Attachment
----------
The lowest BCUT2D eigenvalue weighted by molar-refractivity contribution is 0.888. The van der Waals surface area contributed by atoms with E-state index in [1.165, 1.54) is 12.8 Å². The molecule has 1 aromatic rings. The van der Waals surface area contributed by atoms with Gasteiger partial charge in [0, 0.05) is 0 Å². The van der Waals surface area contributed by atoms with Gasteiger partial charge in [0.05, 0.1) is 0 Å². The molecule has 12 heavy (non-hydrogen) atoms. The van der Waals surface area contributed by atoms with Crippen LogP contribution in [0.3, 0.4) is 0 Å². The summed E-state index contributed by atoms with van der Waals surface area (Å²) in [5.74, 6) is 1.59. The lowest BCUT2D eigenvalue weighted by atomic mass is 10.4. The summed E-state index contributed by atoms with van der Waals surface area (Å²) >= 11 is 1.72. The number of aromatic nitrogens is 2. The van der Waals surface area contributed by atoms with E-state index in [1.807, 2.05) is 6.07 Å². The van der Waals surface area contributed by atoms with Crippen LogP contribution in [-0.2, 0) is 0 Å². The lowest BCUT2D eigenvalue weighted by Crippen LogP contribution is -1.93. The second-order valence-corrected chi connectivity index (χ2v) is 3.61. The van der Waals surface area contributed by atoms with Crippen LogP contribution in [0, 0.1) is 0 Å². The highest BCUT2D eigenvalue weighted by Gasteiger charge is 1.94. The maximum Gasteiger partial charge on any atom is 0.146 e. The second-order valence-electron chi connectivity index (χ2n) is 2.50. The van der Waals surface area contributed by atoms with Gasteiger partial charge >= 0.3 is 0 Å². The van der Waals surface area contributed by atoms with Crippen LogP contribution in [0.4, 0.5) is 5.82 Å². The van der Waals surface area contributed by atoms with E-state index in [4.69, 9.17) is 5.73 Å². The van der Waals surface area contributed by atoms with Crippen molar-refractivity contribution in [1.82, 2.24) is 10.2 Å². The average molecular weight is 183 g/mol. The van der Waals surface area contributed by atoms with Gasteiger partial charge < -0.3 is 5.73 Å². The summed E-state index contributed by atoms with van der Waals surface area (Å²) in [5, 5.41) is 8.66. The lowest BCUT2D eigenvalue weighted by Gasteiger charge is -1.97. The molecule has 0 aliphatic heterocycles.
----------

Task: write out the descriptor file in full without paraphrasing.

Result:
The lowest BCUT2D eigenvalue weighted by molar-refractivity contribution is 0.888. The van der Waals surface area contributed by atoms with E-state index in [1.165, 1.54) is 12.8 Å². The molecule has 1 aromatic rings. The van der Waals surface area contributed by atoms with Gasteiger partial charge in [0, 0.05) is 0 Å². The van der Waals surface area contributed by atoms with Gasteiger partial charge in [0.05, 0.1) is 0 Å². The molecule has 12 heavy (non-hydrogen) atoms. The van der Waals surface area contributed by atoms with Crippen LogP contribution in [0.3, 0.4) is 0 Å². The summed E-state index contributed by atoms with van der Waals surface area (Å²) in [5.74, 6) is 1.59. The lowest BCUT2D eigenvalue weighted by atomic mass is 10.4. The summed E-state index contributed by atoms with van der Waals surface area (Å²) >= 11 is 1.72. The number of aromatic nitrogens is 2. The van der Waals surface area contributed by atoms with E-state index in [1.807, 2.05) is 6.07 Å². The van der Waals surface area contributed by atoms with Crippen LogP contribution in [-0.2, 0) is 0 Å². The lowest BCUT2D eigenvalue weighted by Crippen LogP contribution is -1.93. The second-order valence-corrected chi connectivity index (χ2v) is 3.61. The van der Waals surface area contributed by atoms with Crippen LogP contribution in [0, 0.1) is 0 Å². The highest BCUT2D eigenvalue weighted by Gasteiger charge is 1.94. The maximum Gasteiger partial charge on any atom is 0.146 e. The second-order valence-electron chi connectivity index (χ2n) is 2.50. The van der Waals surface area contributed by atoms with Gasteiger partial charge >= 0.3 is 0 Å². The van der Waals surface area contributed by atoms with Crippen LogP contribution in [0.4, 0.5) is 5.82 Å². The van der Waals surface area contributed by atoms with E-state index in [4.69, 9.17) is 5.73 Å². The van der Waals surface area contributed by atoms with Crippen molar-refractivity contribution in [1.82, 2.24) is 10.2 Å². The average molecular weight is 183 g/mol. The van der Waals surface area contributed by atoms with Gasteiger partial charge < -0.3 is 5.73 Å². The summed E-state index contributed by atoms with van der Waals surface area (Å²) in [5, 5.41) is 8.66. The lowest BCUT2D eigenvalue weighted by Gasteiger charge is -1.97. The molecule has 0 aliphatic heterocycles.